Based on Shûsaku Endô’s 1966 novel, Silence follows Portuguese Jesuit priests Rodrigues (Andrew Garfield) and Garrpe (Adam Driver) as they journey from Macao, China, to Nagasaki, Japan, to track down their mentor, Father Ferreira (Liam Neeson). The year is 1640, shortly after the Shimabara Rebellion, in which Catholic peasants revolted against the Tokugawa shogunate, Japan’s last feudal military government. Ferreira’s last correspondence arrived seven years earlier—relayed in an arresting flashback sequence with Neeson’s voice-over narration, the letter divulges the priest’s crisis of faith. He watched as fellow Jesuits who refused to apostatize were scalded with water ladled on them from hot springs. Ferreira is rumored to have denounced the church and assimilated into Japanese society, but Rodrigues refuses to believe that his teacher has betrayed the faith. The two young Jesuits are the final Portuguese priests to be sent to Japan, charged with bringing Ferreira back to Macao.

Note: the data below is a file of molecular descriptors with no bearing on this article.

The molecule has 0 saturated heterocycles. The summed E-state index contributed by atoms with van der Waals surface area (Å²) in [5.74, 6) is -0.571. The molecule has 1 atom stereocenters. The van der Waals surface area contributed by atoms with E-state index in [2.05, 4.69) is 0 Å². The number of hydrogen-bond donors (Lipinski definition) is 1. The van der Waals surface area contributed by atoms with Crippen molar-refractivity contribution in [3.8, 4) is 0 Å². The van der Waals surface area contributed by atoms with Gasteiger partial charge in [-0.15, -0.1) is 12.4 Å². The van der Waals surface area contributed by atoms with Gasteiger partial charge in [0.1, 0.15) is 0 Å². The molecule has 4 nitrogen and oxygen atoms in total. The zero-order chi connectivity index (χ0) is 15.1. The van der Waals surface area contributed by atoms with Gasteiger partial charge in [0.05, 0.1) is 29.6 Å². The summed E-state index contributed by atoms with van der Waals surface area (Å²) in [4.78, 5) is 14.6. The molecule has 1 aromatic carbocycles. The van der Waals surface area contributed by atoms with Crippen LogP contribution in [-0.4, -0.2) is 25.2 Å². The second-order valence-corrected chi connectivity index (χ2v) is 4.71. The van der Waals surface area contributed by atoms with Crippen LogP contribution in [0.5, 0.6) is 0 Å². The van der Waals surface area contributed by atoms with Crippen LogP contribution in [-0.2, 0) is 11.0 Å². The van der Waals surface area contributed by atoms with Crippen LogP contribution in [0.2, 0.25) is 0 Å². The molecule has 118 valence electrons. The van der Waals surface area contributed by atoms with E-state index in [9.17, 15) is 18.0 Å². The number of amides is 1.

Rodrigues and Garrpe recruit as their guide Kichijiro (Yôsuke Kubozuka), a lapsed Japanese Catholic whom they find inebriated and despondent at a Macao port bar—his renewal of faith becomes Rodrigues’s chief duty and greatest burden. Kichijiro reveals that he renounced the church even when the rest of his family refused to do so, and watched as they were executed. He takes confession, and Rodrigues absolves him of his sins, yet at each opportunity to declare his faith—whether to save others from execution or to protect Rodrigues from being discovered and persecuted by the shogunate—Kichijiro is too fearful and weak to sacrifice himself. In the film’s sole running joke, Kichijiro begs Rodrigues to hear his confession after every betrayal.